The IT industry is notoriously ageist, but one organisation is keen to recruit techie over-50s - Experience Corps, which encourages older people to share their skills. Volunteer Malcolm Felberg, 68, tells of his efforts to get elderly people connected.
People's stories in their own words
It's wonderful to see how modern technology can help older people. I'm part of a group called Proud Seniors which aims to help put 500 elderly people online in Croydon.
We help make sure they have the opportunity to use IT - mostly e-mail and surfing the net - to not only keep in touch with family and friends, but also social services, housing departments, the police and other organisations that can make their lives easier.
We go for people who very rarely get out, such as people who live in high-rise blocks. This is a way to help them feel more a part of the community.
I recently went back to visit an 87-year-old lady we'd taught to use a computer, and she said it had changed her life. Her family all live in Scotland, Australia and Canada, and she had previously had to make do with cards at Christmas and on her birthday.
Now every morning when she comes down, she turns the computer on and there's always an e-mail for her. It's not necessarily from her daughters or sons-in-law, but from her grandchildren, telling her what they did that day or just to say that they're thinking of her.
That computer has opened up her eyes, and it's spurred us on to expand this project.
Quick and easy
Although we started off giving people second-hand computers that we'd reconfigured, we've now switched to e-mail telephones.
It was very time-consuming sorting out the computers. Every one we got was different, so it was hard to make sure that each one would be suitable for a novice to use. And a lot of older people are very sceptical - you only have to mention the word computer and they moan that they'll never get to understand all that.
So we looked for an alternative, and found these phones - you just pick up the handset, press two buttons and you're online. These do have limited surfing capacity, but can send and receive many e-mails a day.
For many older people, computers were never part of their working life
What we ultimately want to do is encourage our beneficiaries to form some kind of club to share experiences and gather opinions.
There is a perception that computers are only for the young, a bit like the stereotype that everybody over 30 struggles to program a VCR correctly.
With computers, young people have grown up with them, but for many older people, computers were never part and parcel of their working life.
But the internet can give access to information - it's like having the village library and the New York library and every other library you can think of in your front room. We all say that we could not conceive that a machine could help us the way computers have.
For more information on Experience Corps, see Internet Links on right.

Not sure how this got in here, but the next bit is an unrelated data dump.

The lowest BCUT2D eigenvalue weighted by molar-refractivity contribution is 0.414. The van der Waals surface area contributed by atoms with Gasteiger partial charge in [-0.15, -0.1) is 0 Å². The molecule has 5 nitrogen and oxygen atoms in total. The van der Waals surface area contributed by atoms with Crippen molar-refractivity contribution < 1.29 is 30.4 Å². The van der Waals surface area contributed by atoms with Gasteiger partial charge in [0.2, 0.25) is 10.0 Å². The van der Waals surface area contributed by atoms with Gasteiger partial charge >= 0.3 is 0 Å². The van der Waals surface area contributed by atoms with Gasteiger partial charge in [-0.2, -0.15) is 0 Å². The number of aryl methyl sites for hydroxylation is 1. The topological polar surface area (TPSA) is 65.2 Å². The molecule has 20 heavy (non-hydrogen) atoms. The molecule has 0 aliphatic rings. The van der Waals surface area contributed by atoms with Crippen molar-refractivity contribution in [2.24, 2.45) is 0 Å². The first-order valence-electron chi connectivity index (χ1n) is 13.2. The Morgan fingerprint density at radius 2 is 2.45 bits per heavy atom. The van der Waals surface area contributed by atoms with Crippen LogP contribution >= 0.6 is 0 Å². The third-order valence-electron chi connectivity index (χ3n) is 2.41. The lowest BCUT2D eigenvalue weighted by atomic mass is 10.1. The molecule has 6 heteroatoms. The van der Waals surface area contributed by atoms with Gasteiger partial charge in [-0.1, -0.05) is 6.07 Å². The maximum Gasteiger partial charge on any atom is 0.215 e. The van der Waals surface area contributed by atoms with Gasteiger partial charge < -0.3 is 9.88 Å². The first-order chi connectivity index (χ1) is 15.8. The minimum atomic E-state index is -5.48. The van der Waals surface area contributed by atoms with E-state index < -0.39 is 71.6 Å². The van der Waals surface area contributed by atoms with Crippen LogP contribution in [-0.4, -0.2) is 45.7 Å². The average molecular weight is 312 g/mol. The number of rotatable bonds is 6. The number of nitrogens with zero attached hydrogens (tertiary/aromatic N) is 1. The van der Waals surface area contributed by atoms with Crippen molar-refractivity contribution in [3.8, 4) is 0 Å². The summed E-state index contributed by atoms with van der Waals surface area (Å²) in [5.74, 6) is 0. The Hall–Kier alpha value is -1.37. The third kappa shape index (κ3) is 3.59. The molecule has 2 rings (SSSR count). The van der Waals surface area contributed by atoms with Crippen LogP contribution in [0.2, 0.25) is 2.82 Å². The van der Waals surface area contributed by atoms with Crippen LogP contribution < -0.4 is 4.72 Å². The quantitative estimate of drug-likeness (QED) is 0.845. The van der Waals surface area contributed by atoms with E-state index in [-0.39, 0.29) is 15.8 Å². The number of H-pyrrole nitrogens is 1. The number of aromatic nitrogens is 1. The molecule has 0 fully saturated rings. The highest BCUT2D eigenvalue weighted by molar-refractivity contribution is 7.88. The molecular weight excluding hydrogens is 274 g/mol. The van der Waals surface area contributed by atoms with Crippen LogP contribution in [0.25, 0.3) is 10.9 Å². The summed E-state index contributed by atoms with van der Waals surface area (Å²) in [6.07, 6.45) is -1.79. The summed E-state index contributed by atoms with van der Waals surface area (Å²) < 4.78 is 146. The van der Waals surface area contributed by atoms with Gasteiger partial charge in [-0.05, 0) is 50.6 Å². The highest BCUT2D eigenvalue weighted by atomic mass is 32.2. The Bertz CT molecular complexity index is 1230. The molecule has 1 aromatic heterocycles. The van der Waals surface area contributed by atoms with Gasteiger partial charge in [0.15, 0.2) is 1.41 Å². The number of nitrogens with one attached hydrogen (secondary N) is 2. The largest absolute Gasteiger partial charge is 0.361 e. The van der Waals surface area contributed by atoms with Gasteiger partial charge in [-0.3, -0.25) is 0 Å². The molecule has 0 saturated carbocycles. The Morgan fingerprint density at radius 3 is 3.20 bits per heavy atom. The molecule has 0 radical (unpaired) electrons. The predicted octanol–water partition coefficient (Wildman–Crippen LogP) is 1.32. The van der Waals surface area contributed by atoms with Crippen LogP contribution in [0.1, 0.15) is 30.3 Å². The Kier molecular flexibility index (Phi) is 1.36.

Add your comments on this story, using the form below.
I am 80 and bought my computer about 20 months ago after several evening classes at the local college. I have contacts in many different countries, have done online courses with the U3A in Australia and use it in voluntary work of several kinds. It adds an extra dimension to life and my contemporaries who are so suspicious of it don't know what they're missing.
M Jackson, England
My widowed mother is 79 and lives alone. She has recently become the very proud owner of an iMac, a gift from my brother. She swore she would be the last person in England to have a computer, but she has found such a lot of pleasure in it. As well as e-mails and planning holidays and days out, she's now much more knowledgeable about health issues. She can listen to radio programmes she has missed, and she is better in herself than she had been for a long time.
I have suffered a series of ectomies to the extent that my legs don't work correctly anymore. So I have only two pastimes - my mobility scooter and my computer which I think I have finally conquered. I am 80+ and get help from my family, particularly grandchildren.
Arthur Hobson, England
My father is 70 and knows more about computers than most people. He is on broadband and we talk every day on the webcam, from Argentina to the UK. My mother-in-law is 67 and is on broadband. When older people lose the fear of computers, their experience in life helps them.
Paul Davies, Argentina
I have sorted my parents out with my old computer (they are in their 60s). You can set extra-large icons etc, but the mouse appears to be made for small and agile hands. I would be grateful to find out if larger, arthritis-friendly mice exist, as this would enable my parents to use the computer to its full potential.
Simon Bonsor, UK
You should contact AbilityNet (www.abilitynet.org.uk), a charity that advises on adaptive devices such as mouse relacements.
Andy Mabbett, UK
Simon, I have a wave keyboard with a built-in mouse, which is a touch pad. No more gripping a mouse, just a one finger touch gets me where I want to go.
Simon - you can buy a rollerball mouse, a large design with a ball on the top that you roll around with your fingers. You can pick them up at PC superstores.
What about having one in nursing or care homes? It would be great to be able to email my mother-in-law for example; she has got to grips with a mobile phone for calls, but has limited dexterity for using texts.
Deborah Parr, England
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